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The annual senior-directed one-acts will include romance, drama, and some uncomfortable comedy

COURTESY PHOTO - Audrey Creevey and Mitch McGonegal star in Why We Like Love Stories, directed by Tatum Miller.

This story has been updated from its original version.

Lake Oswego High School will debut a series of senior-directed one-act plays April 18 titled, "An Uncomfortable Evening." The production will consist of five one-acts directed by LOHS seniors. Four of the plays were written by outside sources, and one was written by senior Mitch McGonegal, who is also acting in the one-act directed by senior Tatum Miller.

The one-acts were all chosen, cast and directed by seniors, who will make their directorial debut this month. In addition to Miller, the one-act directors are Anya Bouchard, Malaika Murphy, McCall Ranche and Valentine Tkach.

Tatum Miller, who is directing "Why We Like Love Stories," written by Steven Gregg, said she had a specific vision in mind while looking for a one-act to direct, and spent a lot of time looking for the right one. COURTESY PHOTO - (Left to right) Nick DeGrood, Lucy Christensen, Ryan Miller and Lauren Baumerrehearse K, X, Z and V, directed by Malaika Murphy.

"I wanted to do a dramatic production rather than a comedic one, because those are the types of plays I like acting in, so that's what I felt most comfortable directing. I also knew I wanted to do a romance," Miller said. "This play is brand new. There's only been one other production of it done, so I'll be the second ever. I was really excited to be able to get the rights to it."

Miller said she has enjoyed seeing how her fellow student actors have interpreted the characters in her play.

"It has four very good roles, so it's been fun helping people find their characters," she said. "It totally changes a character — how they move, how they talk — and I've loved to see their take on the characters. It's been amazing watching the show come to life."

Miller and her fellow senior one-act directors said they been working on finding themselves as directors.

"I've been trying to balance helping them while not having too heavy of a hand," Miller said.

Malaika Murphy, who is directing the One Act "K, X, Z, and V" by Ian Williams, said her production centers around human interaction, which has been interesting to learn to direct.

"It's all about relationships between people, and character development. How people interact with each other," Murphy said. "I've enjoyed getting to work with my cast on character development, and taking all of the tools I've learned as an actor and applying them to my actors."COURTESY PHOTO - Kelly Simmons and Abigail Brown rehearse a scene from Barry Manilow Lives In The Body of a Widowed 30 Year Old, written by Mitch McGonegal and directed by McCall Ranche.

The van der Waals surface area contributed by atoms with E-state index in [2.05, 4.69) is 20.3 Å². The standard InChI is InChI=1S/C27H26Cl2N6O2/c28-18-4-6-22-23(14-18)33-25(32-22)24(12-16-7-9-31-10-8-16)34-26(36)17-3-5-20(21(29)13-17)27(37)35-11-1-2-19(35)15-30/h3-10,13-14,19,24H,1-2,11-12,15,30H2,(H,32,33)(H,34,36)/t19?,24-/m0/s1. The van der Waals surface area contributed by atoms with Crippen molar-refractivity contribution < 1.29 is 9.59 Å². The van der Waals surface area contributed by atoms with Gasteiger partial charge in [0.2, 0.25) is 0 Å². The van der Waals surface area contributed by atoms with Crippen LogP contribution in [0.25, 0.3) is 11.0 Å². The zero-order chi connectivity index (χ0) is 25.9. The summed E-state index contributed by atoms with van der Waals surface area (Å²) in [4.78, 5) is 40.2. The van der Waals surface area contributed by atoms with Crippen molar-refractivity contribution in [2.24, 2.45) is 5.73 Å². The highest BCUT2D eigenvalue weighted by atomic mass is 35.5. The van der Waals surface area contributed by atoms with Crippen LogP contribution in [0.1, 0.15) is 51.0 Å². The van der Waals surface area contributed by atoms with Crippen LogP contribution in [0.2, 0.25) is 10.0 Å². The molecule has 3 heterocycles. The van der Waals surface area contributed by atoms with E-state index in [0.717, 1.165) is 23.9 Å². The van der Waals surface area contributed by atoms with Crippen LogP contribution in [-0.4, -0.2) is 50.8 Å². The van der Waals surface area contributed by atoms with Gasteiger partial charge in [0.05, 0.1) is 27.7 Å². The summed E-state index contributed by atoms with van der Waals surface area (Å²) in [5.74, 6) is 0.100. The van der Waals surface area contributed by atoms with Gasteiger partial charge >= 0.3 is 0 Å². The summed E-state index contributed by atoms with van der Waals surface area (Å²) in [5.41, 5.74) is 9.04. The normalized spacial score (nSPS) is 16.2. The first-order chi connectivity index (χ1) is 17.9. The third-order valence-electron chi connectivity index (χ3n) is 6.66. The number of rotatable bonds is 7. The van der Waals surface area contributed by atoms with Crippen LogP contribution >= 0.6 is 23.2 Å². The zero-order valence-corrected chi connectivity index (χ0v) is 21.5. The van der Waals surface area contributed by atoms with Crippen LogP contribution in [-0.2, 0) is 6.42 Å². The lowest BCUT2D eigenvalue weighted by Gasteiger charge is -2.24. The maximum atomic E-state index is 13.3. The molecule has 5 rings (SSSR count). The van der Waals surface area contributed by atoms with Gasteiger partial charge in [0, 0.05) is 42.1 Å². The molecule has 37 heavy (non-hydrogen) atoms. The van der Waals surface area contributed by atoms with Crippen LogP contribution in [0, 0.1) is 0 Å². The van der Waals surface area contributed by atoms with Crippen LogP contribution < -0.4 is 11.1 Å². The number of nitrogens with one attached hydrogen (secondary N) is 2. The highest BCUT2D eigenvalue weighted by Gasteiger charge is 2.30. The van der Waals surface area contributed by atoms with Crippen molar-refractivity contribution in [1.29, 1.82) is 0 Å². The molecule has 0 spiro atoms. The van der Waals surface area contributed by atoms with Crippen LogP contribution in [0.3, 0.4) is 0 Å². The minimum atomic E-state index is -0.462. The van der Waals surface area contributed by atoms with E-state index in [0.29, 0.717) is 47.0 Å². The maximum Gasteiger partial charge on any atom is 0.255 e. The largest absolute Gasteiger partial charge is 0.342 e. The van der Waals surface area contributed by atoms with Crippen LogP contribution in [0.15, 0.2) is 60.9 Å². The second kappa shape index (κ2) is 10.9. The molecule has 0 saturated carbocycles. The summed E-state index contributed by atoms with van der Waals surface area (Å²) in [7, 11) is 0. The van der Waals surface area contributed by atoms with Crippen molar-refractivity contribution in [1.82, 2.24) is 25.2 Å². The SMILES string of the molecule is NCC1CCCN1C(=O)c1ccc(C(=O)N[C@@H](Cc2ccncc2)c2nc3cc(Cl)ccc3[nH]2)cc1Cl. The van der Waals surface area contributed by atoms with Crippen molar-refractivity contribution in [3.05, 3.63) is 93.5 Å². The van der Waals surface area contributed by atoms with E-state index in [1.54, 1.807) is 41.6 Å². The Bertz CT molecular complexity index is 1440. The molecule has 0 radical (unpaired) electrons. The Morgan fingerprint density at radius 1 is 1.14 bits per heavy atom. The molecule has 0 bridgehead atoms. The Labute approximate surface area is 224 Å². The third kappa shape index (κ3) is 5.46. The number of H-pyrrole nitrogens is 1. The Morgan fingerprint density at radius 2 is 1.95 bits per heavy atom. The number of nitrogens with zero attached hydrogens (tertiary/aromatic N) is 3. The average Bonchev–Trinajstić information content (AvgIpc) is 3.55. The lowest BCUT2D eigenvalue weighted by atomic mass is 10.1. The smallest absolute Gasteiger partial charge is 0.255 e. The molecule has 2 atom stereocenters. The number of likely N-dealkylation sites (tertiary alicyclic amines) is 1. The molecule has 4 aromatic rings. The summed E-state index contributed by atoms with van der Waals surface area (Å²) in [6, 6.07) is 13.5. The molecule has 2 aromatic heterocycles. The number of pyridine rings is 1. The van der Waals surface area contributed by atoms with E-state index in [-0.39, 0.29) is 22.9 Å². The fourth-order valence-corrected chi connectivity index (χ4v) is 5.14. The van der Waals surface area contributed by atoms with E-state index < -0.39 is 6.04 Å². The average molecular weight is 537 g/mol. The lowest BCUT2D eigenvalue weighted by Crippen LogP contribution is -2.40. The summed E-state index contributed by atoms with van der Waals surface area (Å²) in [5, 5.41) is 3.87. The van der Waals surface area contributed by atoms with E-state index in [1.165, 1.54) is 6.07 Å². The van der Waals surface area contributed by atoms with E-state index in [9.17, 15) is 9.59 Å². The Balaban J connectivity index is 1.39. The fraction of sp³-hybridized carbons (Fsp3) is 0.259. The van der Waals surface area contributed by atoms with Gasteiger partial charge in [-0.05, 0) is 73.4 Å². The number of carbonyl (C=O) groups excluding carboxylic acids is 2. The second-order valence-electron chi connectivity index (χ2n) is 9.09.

Another part of the process that Murphy has enjoyed is building relationships with her cast in another way. "I love building the family that we have," she said. "We're developing relationships as humans, not just actors."

Senior Valentine (Viv) Tkach is directing the one-act "Sorry, Wrong Number," by Lucille Fletcher, which is a murder mystery with notes of social commentary.

"Basically, a woman overhears plans of a murder when she gets a call from a wrong number. She tries to tell people, but no one believes her," Tkach said. "It's a murder mystery with themes of misogyny, and people not believing women."

Tkach said he has also enjoyed the character development, and exploring different ways to direct his actors. He added that some of the most important aspects of his one-act are not the lines, but the moments of silence.

"The dramatic pauses are so influential to the production," he said. "I've been playing with the delivery, how and when the lines are said. There's one moment where the silence is literally chilling."

While the other one-acts take on a more serious tone, senior Mitch McGonegal wrote a comedy titled "Barry Manilow Lives In The Body of a Widowed 30 Year Old."

"It's about a grieving 30-year-old who has convinced herself, and is trying to convince those around her, that she is in fact Grammy award-winning artist Barry Manilow," he said.

McGonegal was inspired by the type of comedy he enjoys. "I like watching things that make me uncomfortable," he said. "I knew I wanted to convey that."

McGonegal's one-act will be directed by his friend and fellow senior McCall Ranche, who says she was originally going to choose her own production until she read his script.

"We were going to write and direct together, but we each had to do one job," Ranche said. "I really wanted to direct, and he had this great story. It's been super fun."

Ranche said she has enjoyed being able to learn about the importance of a director's choices. "It's super fun being able to make choices I wouldn't get to make as an actor," she said. "I could change the whole scene just by doing one thing."

The final one-act to be performed is called "The Perfect Partnership," written by Shelby Deglan and directed by senior Anya Bouchard.

"An Uncomfortable Evening" will premiere on Thursday, April 18 at 7 p.m. in the Lake Oswego High School Black Box Theater (2501 Country Club Rd). The show will also run Friday, April 19 at 7 p.m. and Saturday, April 20 at 2 p.m. and 7 p.m.

Tickets are available at and at the door. Tickets are $10 for adults and $5 for seniors and students. The show is not recommended for children under 12.

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